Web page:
Egyptian women’s rights groups rise up against oppressive bill

A grassroots feminist movement in Egypt has risen up to protest a “shocking draft law” that would require women to gain the consent of a male guardian to get married or travel abroad.

Lawyer Entissar El-Saeid has argued that the new law ‘calls off the rights women have acquired over decades of fighting’.

The draft personal status bill would require male consent for a woman to get married, register a child’s birth, travel abroad, and would give fathers priority over child custody matters.

According to the bill, it would be a male guardian that would sign the marriage contract, not the wife.

Other controversial amendments include one that would make it necessary for a single mother with guardianship over her children to receive written permission from her ex-husband to travel and for any legal decisions concerning her children. The same restrictions do not apply for men.

A statement signed by over 50 women’s rights organisations condemns the bill for its failure to recognise women’s legal capacity, agency and rights.

The statement demands that any amendments must be in line with the Egyptian Constitution which recognises civil and political equality of all its citizens, and human rights principles.

Nehad Aboul Komsan, chairwoman of Egyptian Centre for Women’s Rights and one of the signatories, claims that these amendments take women back ‘200 years’.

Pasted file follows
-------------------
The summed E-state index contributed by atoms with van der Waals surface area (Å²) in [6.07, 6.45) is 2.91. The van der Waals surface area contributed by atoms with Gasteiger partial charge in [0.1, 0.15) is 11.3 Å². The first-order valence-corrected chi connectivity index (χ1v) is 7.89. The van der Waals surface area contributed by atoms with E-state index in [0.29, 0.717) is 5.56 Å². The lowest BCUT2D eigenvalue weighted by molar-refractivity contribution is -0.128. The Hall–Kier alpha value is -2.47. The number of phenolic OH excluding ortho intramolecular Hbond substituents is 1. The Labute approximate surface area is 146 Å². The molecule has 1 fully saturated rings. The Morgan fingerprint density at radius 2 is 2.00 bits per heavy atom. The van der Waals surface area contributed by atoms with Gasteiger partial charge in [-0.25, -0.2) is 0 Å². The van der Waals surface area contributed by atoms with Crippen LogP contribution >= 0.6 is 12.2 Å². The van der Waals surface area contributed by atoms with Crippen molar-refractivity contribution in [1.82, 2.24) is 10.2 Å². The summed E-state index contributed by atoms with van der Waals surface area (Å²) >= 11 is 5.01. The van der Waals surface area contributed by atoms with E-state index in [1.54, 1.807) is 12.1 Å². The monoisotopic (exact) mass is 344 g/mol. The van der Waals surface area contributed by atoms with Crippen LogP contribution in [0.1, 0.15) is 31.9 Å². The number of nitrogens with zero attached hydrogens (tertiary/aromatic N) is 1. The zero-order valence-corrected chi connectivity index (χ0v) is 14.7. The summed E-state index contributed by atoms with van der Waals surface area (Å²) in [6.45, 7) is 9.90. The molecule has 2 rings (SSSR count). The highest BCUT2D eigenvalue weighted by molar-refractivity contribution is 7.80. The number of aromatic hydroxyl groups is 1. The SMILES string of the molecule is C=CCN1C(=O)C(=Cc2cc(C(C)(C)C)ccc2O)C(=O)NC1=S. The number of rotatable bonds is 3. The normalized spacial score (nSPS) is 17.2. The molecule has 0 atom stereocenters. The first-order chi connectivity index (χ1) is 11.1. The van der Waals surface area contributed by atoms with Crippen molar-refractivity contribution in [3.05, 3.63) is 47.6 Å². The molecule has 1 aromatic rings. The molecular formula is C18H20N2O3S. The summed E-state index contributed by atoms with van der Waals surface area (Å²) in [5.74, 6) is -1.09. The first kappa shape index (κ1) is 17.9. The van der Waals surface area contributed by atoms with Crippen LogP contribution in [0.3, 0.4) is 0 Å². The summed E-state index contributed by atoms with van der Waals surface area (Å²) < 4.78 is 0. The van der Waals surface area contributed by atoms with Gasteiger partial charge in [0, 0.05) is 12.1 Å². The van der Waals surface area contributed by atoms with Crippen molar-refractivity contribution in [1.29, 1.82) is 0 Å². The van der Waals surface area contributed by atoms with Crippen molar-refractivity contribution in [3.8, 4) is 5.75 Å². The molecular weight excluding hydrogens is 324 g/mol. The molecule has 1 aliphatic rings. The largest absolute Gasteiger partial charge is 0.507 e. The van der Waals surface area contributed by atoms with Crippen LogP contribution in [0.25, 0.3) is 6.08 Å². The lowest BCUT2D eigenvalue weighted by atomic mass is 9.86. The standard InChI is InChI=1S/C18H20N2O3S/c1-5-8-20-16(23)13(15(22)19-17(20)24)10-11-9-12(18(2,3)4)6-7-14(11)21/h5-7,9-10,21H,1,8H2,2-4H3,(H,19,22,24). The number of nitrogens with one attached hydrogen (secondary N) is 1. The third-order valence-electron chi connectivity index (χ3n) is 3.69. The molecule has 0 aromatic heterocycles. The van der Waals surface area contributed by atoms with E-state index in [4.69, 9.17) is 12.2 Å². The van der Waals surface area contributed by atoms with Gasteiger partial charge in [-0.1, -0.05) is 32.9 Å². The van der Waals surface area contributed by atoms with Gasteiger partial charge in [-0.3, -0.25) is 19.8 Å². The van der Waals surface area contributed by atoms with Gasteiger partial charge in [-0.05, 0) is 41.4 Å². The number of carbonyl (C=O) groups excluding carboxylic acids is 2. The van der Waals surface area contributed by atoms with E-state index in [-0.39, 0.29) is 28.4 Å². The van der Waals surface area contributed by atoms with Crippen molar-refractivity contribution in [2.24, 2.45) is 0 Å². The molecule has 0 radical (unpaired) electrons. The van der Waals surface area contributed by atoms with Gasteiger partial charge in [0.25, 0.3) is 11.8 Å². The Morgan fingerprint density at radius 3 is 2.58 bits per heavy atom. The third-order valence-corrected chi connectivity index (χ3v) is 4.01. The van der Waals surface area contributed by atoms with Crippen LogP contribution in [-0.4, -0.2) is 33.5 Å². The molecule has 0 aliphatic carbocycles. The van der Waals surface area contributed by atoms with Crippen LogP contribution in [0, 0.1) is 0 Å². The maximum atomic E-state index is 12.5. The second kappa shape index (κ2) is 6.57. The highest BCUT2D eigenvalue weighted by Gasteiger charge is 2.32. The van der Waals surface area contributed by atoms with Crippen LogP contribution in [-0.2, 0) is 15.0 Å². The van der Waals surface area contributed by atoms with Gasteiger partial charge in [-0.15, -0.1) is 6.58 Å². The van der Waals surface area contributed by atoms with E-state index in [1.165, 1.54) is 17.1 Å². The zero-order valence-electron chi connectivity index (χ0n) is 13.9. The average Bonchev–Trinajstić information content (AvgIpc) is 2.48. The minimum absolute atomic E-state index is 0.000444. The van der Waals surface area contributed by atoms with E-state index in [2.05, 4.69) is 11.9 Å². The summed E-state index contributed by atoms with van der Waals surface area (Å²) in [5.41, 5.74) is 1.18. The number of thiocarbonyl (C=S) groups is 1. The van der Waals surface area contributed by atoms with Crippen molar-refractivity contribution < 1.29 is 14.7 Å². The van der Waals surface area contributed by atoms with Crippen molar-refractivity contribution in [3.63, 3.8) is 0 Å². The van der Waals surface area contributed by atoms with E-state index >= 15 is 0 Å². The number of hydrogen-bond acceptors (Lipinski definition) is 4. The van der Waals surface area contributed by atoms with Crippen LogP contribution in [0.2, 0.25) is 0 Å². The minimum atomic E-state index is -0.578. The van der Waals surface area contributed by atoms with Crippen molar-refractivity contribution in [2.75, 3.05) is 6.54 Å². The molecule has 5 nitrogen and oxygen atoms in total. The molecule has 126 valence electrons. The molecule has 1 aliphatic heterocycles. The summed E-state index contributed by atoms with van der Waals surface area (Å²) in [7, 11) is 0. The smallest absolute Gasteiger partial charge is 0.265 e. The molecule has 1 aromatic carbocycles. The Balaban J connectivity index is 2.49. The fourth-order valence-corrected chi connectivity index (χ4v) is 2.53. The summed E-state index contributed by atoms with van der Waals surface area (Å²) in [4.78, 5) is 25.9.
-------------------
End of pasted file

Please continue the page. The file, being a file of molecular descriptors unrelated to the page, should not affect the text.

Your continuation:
The women’s organisations also call for an amendment to allow women who remarry to maintain custody over their children. Current Egyptian law transfers custody to the children’s’ father or grandmother.

Grassroots activists have taken to Twitter to protest the bill, using the hashtag #الولاية_حقي (#guardianshipismyright) to share their stories of how male guardianship has affected their lives, and share their outrage at this proposed loss of legal agency.

The campaign was launched by the Women and Memory Forum for Women.


This article was originally written by Georgie Morley. ‘I’m Georgie and I’m currently studying History at the University of Oxford. I am passionate about social change, particularly intersectional feminism and climate justice, and I enjoy engaging in these issues through volunteering, campaigning and writing.’ Visit her LinkedIn and view her Twitter.


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